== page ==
Tag Archives: fishing

Memories of lazy warm summers

Just before the annual feasting begins, I’ve been looking back at some summer photos. Here’s beautiful Lake Trasimeno in lovely warm Italy. What a delight Umbria is!

Makes me want to take up fishing!

Makes me want to take up fishing!

 

SONY DSC

 

Even the birds just watch the dawn...

Even the birds just watch the dawn…

 

Now, bring on the snow!!! Merry Christmas to all.

 


Adrenalin junkies in Sussex

At last, the sun shines at the right time, and we’re heading out of London to the gorgeous Ashbourne estate in deepest Sussex for some team building exercises! Little do I realise how gun-toting, finger trigger happy my colleagues are…

Believe me, she’s grinning…

I’m not sure who is more excited, girls or boys, about getting hands on some big guns. And of course the competitive nature comes to the fore. Especially as we get split into teams and starting popping at the clays.

This girl’s done it before…

Frankly, if we’d been shooting at real pigeons they would have been pretty safe, we missed most of the clays! But we look good!

Cool glasses are a must!

Glad we have someone to show us what to do

Breaking the gun

Ah, the sartorial decision (sunglasses) vs safety (earphones)… For Caroline the simple option is both!

Neil explaining how he missed the last one.

 

So once we’ve done shooting it’s time for a pic – work out who’s posing the most with his/her gun….

the gang.

(and another one who likes to pose!)

no messing around here!

Ashbourne estate is a beautiful spot. So, after lunch we are going to get a chance to fly fish the lakes around about. Heres the view:

A stunning location

Fly fishing is all in the whip hand, apparently. The important bit is the pull back – get the fly high, and then the cast will sail out beautifully into the distance.. Now I have to give that a bit of practice, but some are better than others. Here’s Linda who, having read Fifty Shades Of Grey is pretty proficient with the whip action.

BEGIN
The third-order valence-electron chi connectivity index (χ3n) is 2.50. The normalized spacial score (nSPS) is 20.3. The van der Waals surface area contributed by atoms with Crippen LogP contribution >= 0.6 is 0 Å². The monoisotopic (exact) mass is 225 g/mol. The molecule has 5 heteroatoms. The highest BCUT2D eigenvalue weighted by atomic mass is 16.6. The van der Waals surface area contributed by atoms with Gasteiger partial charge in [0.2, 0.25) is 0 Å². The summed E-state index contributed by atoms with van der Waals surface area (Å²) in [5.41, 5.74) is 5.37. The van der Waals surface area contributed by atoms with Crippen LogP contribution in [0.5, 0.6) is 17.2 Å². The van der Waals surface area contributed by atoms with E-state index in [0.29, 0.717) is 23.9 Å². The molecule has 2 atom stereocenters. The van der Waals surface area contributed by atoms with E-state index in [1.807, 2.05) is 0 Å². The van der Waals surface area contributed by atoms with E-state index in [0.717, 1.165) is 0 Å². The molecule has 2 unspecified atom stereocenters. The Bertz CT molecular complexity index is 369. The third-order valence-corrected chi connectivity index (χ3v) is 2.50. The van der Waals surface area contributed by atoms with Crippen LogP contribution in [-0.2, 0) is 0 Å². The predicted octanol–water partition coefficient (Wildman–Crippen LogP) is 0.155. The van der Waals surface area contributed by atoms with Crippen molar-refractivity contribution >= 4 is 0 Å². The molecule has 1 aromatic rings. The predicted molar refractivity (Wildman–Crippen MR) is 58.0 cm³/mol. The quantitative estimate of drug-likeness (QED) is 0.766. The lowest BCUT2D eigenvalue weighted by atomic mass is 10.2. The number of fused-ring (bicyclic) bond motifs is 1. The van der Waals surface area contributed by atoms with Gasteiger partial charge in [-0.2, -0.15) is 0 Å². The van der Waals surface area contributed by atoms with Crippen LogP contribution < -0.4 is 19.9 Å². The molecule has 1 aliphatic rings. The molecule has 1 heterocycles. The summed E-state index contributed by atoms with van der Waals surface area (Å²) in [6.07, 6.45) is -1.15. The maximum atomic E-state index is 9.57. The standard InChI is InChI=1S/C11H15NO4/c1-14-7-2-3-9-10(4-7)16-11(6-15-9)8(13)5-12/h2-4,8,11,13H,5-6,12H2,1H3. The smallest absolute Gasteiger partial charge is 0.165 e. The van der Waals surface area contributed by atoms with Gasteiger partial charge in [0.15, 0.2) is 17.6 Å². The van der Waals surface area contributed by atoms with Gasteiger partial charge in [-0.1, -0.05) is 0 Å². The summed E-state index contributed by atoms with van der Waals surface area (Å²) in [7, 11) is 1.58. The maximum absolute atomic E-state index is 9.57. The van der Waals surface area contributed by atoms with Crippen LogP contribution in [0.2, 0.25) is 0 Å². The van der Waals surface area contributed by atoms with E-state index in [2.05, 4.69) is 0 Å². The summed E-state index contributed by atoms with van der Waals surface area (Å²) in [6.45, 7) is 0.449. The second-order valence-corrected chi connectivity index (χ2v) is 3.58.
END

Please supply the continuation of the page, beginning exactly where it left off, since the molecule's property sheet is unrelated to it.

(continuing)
Here’s the lake she’s meant to be casting into. Quite a big target you mght think…

obviously you have to avoid the lillies…

The trick is to look behind you, check the space first, then cast. Linda forgets this, and promptly hooks a squirrel in the tree over her shoulder

bugger…!

Actually no-one did manage to land a fish. Too hot was the explanation – they go deep and hide away. But a fantastic day had by all. And given the weather we’ve had in England I would definitely take a sunny day over a drizzly one where the fish are rising.


Oyster Smacks and Sea Dogs, Mersea Island, Essex

When I was a kid I hoovered up the Hornblower stories. Lately I’ve read almost all the Patrick O’Brian novels. It’s fair to say, I’m a sucker for a good sea yarn. So what a treat to go on a photographic trip to see the Oyster Smacks racing off the coast of Essex at Mersea Island. But what is an Oyster Smack I hear you say, and what on earth is this race about? Good question…

Catch the wind, boy, come on...!

Well, this is all about small sailing boats, most of which are a good century old. And they used to catch oysters for the local markets. Nowadays those markets buy commercially farmed oysters, so the boats have a bit of fun once a year, and have an oyster catching race. And the boats are called Smacks. Why Smacks? – no idea… But what a great name! Rings with nostalgia…

No way you're catching me!

The point of the race is to catch as many oysters as you can in 2 hours within a set area. Any idea how you catch an oyster…? ¬† ¬† No, I didn’t either. So, the way they do it is to sail as fast as they can from one end of the set area to the other, then slowly dredge the sea bed floor back through the area searching for oysters, then charge back again to the starting point to go again. Lots of frantic hoisting of sails and charging along, then go slow but heave the dredge up and down the sea bed as frenetically as possible. By the way, I think oysters are a bit thin on the Mersea sea bed, as pitifully few oysters come up for a hell of a lot of dredging!

Now some take it seriously. Have a look at this chap in the photo below. A sea dog, probably speaks an impossible dialect and looks upon anyone who comes from more than 5 miles away as a foreigner. It’s like stepping back into the 18th century!

Coming through!!!

Hauling in the catch

There is something lovely and romantic about sails. I would have liked to get these with the sun shining through them, but my day was particularly grey and grim. But hey, that’s where black and white comes to the fore. And it gives me an excuse to go back again

Sail set fair.

So if you fancy stepping out of the 21st century techno babble, go to Mersea Island and catch the Oyster Smacks. Feel the wind tug and the spray blow, leave the mobile back on shore, and then feast on oysters with a pint of the local brew.  Unforgettable!

Oyster Smack, Mersea Island, Essex, England

(PS – I was on a photographic day trip with Quest Photography. If you’re interested, google them. I recommend highly!)